Florida State is the kind of college program that needs no introduction. The Seminoles are always good, they are always fast and opponents know that if they are going to bring down the behemoth they have to play their best. Nothing else will satisfy.
“The whole stadium picks up a little bit,” Eagles senior captain Mike McLaughlin said of the GameDay atmosphere. “You can feel it in the air. It’s tough to describe, but you can tell. It’s big time. It’s big-time football. It’s what you sign up for, and you can definitely feel it on Saturday, no question about that.”
The Seminoles — unranked at 2-2 and looking to make a comeback statement after a 10-point home loss to South Florida — bring speed to the field unlike many other teams in the country. They have it with their wide receivers, they have it with their defensive backs, they have it on with their defensive ends. If Boston College thought Clemson was fast, it has a whole different level coming this Saturday.
“It is definitely the top speed in college football,” McLaughlin said. You can’t match that speed that we are going to see on Saturday in practice. ”
The best coaches in college football know speed kills, and there are not many coaches in college football history better than Seminoles leader Bobby Bowden. Year in and year out he stacks his teams with the fastest players he can get his hands on. The success is evident. Since the advent of the Bowl Championship Series, Florida State has six BCS game appearances (behind only Oklahoma, USC and Ohio State, with seven apiece).
The question becomes: How can the Eagles (3-1) prepare for the type of speed that the Seminoles will bring when there they have no equivalent on their own squad?
“You have to kind of fake like it,” McLaughlin said. “Like coach [Frank Spaziani] says, ‘chasing rabbits,’ so, every play I will try to run through the ball and past the ball. You are trying to do your best to make like it is going to be on Saturday because nobody is going to be quite as fast as those guys will be.”
“When you chase a rabbit,” Spaziani said. “You have to cut off all their escape routes, that’s what it means to me.”
There is no one aspect of Florida State that stands out where someone might say, “This is the fastest group.” Every unit has its own peculiar brand of quickness. It goes from quarterback Chris Ponder to wideouts Rod Owens and Bert Reed to cornerback Greg Reid to the bookends on the defensive line — Kevin McNeil and Markus White.
“It’s Ponder, it’s the offensive line, it’s their stable of running backs, it’s their receivers as a whole that we are concerned about on defense,” BC junior free safety Wes Davis said.
The BC defense has played well this year, despite the mad-scramble comeback that Riley Skinner and Wake Forest made last Saturday. The Eagles hit hard, they cover well and they track the ball efficiently. One of the only deficiencies Boston College has had has been getting pressure on the quarterback. If it hopes to force Ponder into mistakes and create turnovers, it will have to be in his face all day. Yet, that may prove to be a difficult task this week against a Florida State offensive line that has grown together into a much more mature unit than a year ago.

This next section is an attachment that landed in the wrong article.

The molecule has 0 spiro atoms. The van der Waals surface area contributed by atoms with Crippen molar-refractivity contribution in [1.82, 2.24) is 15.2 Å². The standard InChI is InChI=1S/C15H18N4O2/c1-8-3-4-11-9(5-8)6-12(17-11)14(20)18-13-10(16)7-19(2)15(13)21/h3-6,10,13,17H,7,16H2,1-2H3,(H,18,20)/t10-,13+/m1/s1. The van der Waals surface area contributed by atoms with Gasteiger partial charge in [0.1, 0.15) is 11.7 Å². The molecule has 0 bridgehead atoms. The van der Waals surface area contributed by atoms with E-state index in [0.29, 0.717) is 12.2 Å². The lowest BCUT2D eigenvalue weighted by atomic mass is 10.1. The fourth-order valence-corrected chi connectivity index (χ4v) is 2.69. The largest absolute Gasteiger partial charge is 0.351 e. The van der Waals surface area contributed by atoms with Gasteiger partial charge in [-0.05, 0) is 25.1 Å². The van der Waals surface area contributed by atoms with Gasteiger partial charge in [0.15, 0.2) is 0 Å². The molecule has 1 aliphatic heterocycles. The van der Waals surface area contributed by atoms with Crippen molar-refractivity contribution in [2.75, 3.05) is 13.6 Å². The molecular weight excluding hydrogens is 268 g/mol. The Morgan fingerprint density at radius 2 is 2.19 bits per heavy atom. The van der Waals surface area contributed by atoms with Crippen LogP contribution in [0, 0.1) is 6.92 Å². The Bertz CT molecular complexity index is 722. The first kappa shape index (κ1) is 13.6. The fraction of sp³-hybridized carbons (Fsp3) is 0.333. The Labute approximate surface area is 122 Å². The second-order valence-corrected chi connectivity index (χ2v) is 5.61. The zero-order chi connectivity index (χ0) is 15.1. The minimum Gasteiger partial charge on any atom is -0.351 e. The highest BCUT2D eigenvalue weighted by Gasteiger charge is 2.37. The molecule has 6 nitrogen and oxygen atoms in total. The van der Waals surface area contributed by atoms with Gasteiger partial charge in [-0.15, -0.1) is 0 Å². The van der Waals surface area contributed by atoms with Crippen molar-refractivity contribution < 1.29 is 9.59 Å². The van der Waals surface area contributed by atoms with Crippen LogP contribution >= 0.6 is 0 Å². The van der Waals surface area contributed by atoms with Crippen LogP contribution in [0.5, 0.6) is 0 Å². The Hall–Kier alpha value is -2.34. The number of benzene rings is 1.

“This may be the best offensive line we have seen before in terms of their experience and their maturity,” junior defensive end Alex Albright said. “They come back, they hit hard, they stay low as opposed to last year when they stayed high. … So, just their maturity in general has grown astronomically. They are a much better cohesive unit.”
The Seminoles defense creates headaches as well, starting with their Butkus Award candidate, senior Dekoda Watson, at middle linebacker. Watson leads Florida State in tackles for loss (5.5) and sacks (4.5) through the first four games of the season. It does not end there, though, with McNeil (6-foot-2, 257 pounds) and White (6-4, 261) challenging offensive lines all across the conference from their defensive end positions.
“They are definitely a fast team,” BC junior right tackle Rich Lapham said. “They have some real twitch guys on defensive end. They have some guys who can fill in. They have some of the bigger, taller bodies, different kind of build than we have at defensive end. When you have some guys who are 6-3, it is different than blocking somebody who is 6-1.”
The Eagles are ready for the next big challenge of the year. As the season progresses there is a feeling around the program that this team can do far better than the last-place predictions of preseason prognosticators. Hence, the approach to Florida State is no different than anything BC has done already this year. Just ask quarterback Dave Shinskie.
“Just going to approach this game like we do every other game,” Shinskie said. “We have to run the ball every week. They are fast on defense, they’re athletic, they hit hard. It’s going to take all of our ability, all of our strength and, you know, we are going to work hard and come in on Saturday ready to play.”